What’s That in Your Coffee?

As you drink your morning cup of coffee, consider this…

There is currently a worldwide shortage of coffee beans.  Brazil (the world’s No. 1 coffee producer) is experiencing a drought.  Peru and Central America face a scourge of leaf rust.  Wholesale coffee prices have increased more than 60 percent since the beginning of the year.

Some makers of ground coffee have increased the amount of “fillers” they add to their products.  Non-harmful fillers include corn, barley, wheat, soybeans, rice and brown sugar.  Unfortunately, there are also harmful fillers such as wood, twigs, husk and even dirt.  These fillers can be virtually impossible for consumers to detect once the coffee beans have been roasted and ground.

Agilent analytical solutions are used extensively by the food industry to test the quality of coffee products.  An Agilent high-performance liquid chromatograph can detect contaminants such as chlorogenic acid, a byproduct of roasting that can upset sensitive stomachs.  The HPLC can also determine whether caffeine levels are acceptable for decaffeinated coffees.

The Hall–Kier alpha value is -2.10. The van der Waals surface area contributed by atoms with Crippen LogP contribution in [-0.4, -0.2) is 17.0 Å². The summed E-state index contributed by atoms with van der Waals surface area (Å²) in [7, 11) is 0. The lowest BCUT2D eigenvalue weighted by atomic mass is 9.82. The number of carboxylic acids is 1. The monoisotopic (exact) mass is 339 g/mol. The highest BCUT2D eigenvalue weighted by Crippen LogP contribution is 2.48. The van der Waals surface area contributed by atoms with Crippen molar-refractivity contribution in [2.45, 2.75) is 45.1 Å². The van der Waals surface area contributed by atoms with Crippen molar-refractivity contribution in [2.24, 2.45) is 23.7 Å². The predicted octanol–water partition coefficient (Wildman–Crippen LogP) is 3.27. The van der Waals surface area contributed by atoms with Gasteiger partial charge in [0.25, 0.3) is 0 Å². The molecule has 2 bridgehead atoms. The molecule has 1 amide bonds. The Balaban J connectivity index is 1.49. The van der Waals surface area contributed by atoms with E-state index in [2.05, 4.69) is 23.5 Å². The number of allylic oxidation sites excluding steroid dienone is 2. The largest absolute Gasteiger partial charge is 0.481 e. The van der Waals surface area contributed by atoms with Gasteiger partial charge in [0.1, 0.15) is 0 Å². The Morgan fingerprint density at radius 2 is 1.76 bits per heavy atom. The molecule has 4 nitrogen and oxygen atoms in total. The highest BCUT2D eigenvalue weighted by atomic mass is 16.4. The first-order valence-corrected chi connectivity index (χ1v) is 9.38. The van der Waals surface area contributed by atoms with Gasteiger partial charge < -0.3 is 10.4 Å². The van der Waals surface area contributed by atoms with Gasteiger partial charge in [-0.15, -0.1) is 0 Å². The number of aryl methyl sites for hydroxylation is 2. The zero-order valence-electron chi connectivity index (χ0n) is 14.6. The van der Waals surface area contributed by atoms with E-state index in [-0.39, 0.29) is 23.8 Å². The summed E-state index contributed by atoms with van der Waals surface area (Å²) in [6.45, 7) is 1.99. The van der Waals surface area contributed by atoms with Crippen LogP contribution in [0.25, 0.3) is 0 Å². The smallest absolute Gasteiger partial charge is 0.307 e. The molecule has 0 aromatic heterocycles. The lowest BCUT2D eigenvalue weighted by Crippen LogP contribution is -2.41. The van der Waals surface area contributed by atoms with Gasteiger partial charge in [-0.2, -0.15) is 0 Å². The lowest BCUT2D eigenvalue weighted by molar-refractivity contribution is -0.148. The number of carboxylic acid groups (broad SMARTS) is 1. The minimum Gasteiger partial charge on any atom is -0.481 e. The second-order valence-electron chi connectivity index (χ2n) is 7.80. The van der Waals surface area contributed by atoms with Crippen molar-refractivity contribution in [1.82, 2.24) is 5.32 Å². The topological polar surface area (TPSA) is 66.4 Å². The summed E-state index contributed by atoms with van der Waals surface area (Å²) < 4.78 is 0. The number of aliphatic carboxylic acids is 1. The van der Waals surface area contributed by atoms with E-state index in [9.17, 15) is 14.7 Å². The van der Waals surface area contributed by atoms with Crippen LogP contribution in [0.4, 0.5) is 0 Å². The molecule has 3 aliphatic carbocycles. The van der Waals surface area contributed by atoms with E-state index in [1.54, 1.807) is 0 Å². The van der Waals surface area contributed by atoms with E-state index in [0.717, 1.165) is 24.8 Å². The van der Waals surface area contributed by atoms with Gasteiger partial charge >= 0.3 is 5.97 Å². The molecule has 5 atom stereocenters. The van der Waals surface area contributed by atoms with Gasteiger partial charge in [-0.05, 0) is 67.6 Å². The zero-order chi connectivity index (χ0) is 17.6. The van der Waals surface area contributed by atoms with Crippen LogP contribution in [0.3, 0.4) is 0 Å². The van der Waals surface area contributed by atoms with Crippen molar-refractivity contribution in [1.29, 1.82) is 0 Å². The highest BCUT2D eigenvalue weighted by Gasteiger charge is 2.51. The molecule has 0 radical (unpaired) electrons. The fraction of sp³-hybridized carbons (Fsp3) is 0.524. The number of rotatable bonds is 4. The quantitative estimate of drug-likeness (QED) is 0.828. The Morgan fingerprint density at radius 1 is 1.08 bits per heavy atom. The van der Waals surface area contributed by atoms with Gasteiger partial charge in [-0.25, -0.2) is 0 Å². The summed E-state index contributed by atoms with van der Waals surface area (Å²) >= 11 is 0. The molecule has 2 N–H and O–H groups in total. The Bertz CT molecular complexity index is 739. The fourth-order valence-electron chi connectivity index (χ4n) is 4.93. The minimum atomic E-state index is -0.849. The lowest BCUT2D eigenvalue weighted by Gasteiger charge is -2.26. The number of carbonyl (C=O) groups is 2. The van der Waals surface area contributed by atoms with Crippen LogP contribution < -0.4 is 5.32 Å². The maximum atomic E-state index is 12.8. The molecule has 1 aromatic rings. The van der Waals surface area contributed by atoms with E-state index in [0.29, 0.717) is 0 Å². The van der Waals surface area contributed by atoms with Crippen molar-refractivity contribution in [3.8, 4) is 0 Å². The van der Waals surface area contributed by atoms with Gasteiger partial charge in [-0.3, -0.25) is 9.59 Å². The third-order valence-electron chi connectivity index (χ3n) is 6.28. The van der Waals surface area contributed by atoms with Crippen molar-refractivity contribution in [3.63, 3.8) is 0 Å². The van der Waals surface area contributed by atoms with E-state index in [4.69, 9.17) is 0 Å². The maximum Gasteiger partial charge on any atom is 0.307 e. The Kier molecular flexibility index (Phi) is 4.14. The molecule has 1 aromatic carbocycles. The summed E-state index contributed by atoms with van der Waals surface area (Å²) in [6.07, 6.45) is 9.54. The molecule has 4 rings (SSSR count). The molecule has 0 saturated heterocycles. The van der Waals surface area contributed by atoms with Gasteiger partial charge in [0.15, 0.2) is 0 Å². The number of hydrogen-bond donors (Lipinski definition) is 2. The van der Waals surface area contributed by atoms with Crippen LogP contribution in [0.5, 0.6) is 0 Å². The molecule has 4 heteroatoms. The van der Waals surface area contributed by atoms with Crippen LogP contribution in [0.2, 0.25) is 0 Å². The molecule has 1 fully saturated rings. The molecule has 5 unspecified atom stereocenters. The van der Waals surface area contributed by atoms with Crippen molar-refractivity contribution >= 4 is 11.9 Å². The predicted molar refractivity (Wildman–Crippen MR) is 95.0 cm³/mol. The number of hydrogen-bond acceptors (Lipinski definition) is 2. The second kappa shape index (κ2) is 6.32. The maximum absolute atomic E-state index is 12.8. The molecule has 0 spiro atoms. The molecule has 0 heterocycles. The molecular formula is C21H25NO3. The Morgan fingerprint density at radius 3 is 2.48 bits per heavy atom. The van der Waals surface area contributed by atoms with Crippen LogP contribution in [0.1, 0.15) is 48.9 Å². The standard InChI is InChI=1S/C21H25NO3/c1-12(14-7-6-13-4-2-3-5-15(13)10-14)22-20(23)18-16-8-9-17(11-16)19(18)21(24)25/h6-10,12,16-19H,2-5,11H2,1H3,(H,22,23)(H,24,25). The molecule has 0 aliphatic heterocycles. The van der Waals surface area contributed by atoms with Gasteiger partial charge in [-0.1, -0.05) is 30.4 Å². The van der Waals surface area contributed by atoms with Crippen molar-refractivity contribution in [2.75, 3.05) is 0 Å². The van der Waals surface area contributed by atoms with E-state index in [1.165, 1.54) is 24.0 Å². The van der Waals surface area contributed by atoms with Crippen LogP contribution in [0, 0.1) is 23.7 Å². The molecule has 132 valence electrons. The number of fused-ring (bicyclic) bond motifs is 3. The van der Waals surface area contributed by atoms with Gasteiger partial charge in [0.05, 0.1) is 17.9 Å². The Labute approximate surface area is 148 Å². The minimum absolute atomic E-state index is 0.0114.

Recently, researchers successfully used an Agilent 2100 Bioanalyzer system to differentiate and authenticate different types of coffee beans through genetic sequencing.

Agilent equipment has even been used to make a better cup of coffee.  The correct balance of coffee aroma, taste and mouthfeel is dependent on how the coffee is extracted, roasted, brewed and stored.  Researchers in the UK and Switzerland recently used an Agilent GC/MSD System to optimize 20 key compounds that affect coffee’s in-cup aroma.


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